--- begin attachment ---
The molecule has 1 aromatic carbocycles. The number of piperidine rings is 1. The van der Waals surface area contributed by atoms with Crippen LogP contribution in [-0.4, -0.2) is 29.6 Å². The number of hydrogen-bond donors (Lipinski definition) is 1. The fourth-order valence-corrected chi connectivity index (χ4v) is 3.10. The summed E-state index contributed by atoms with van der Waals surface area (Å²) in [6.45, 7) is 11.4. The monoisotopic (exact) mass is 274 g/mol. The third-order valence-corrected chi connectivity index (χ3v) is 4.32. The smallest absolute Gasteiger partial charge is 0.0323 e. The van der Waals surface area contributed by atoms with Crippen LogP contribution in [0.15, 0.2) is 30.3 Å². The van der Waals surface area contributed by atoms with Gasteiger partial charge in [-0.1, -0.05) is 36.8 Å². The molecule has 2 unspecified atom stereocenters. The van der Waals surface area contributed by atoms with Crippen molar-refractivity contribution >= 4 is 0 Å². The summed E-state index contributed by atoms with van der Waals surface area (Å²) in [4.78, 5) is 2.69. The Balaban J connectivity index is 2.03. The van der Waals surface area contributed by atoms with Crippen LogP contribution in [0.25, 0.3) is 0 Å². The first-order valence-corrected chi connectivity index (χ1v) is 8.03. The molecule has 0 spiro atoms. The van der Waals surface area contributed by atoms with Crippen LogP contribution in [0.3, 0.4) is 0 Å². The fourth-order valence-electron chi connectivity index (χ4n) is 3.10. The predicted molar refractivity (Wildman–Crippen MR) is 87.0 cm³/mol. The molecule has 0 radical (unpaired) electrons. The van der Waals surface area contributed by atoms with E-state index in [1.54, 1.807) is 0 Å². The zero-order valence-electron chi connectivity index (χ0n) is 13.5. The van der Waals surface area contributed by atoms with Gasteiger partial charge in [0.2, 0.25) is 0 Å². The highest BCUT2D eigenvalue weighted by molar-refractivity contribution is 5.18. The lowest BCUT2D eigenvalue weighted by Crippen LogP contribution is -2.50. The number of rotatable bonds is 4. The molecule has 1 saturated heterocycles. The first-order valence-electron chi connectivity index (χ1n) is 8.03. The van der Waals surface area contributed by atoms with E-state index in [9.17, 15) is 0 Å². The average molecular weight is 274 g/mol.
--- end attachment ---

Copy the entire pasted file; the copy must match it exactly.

The molecule has 1 aromatic carbocycles. The number of piperidine rings is 1. The van der Waals surface area contributed by atoms with Crippen LogP contribution in [-0.4, -0.2) is 29.6 Å². The number of hydrogen-bond donors (Lipinski definition) is 1. The fourth-order valence-corrected chi connectivity index (χ4v) is 3.10. The summed E-state index contributed by atoms with van der Waals surface area (Å²) in [6.45, 7) is 11.4. The monoisotopic (exact) mass is 274 g/mol. The third-order valence-corrected chi connectivity index (χ3v) is 4.32. The smallest absolute Gasteiger partial charge is 0.0323 e. The van der Waals surface area contributed by atoms with Crippen LogP contribution in [0.15, 0.2) is 30.3 Å². The van der Waals surface area contributed by atoms with Gasteiger partial charge in [-0.1, -0.05) is 36.8 Å². The molecule has 2 unspecified atom stereocenters. The van der Waals surface area contributed by atoms with Crippen molar-refractivity contribution >= 4 is 0 Å². The summed E-state index contributed by atoms with van der Waals surface area (Å²) in [4.78, 5) is 2.69. The Balaban J connectivity index is 2.03. The van der Waals surface area contributed by atoms with Crippen LogP contribution in [0.25, 0.3) is 0 Å². The first-order valence-corrected chi connectivity index (χ1v) is 8.03. The molecule has 0 spiro atoms. The van der Waals surface area contributed by atoms with Crippen LogP contribution in [0.3, 0.4) is 0 Å². The fourth-order valence-electron chi connectivity index (χ4n) is 3.10. The predicted molar refractivity (Wildman–Crippen MR) is 87.0 cm³/mol. The molecule has 0 radical (unpaired) electrons. The van der Waals surface area contributed by atoms with E-state index in [1.54, 1.807) is 0 Å². The zero-order valence-electron chi connectivity index (χ0n) is 13.5. The van der Waals surface area contributed by atoms with Gasteiger partial charge in [0.2, 0.25) is 0 Å². The highest BCUT2D eigenvalue weighted by molar-refractivity contribution is 5.18. The lowest BCUT2D eigenvalue weighted by Crippen LogP contribution is -2.50. The number of rotatable bonds is 4. The molecule has 1 saturated heterocycles. The first-order valence-electron chi connectivity index (χ1n) is 8.03. The van der Waals surface area contributed by atoms with E-state index in [9.17, 15) is 0 Å². The average molecular weight is 274 g/mol.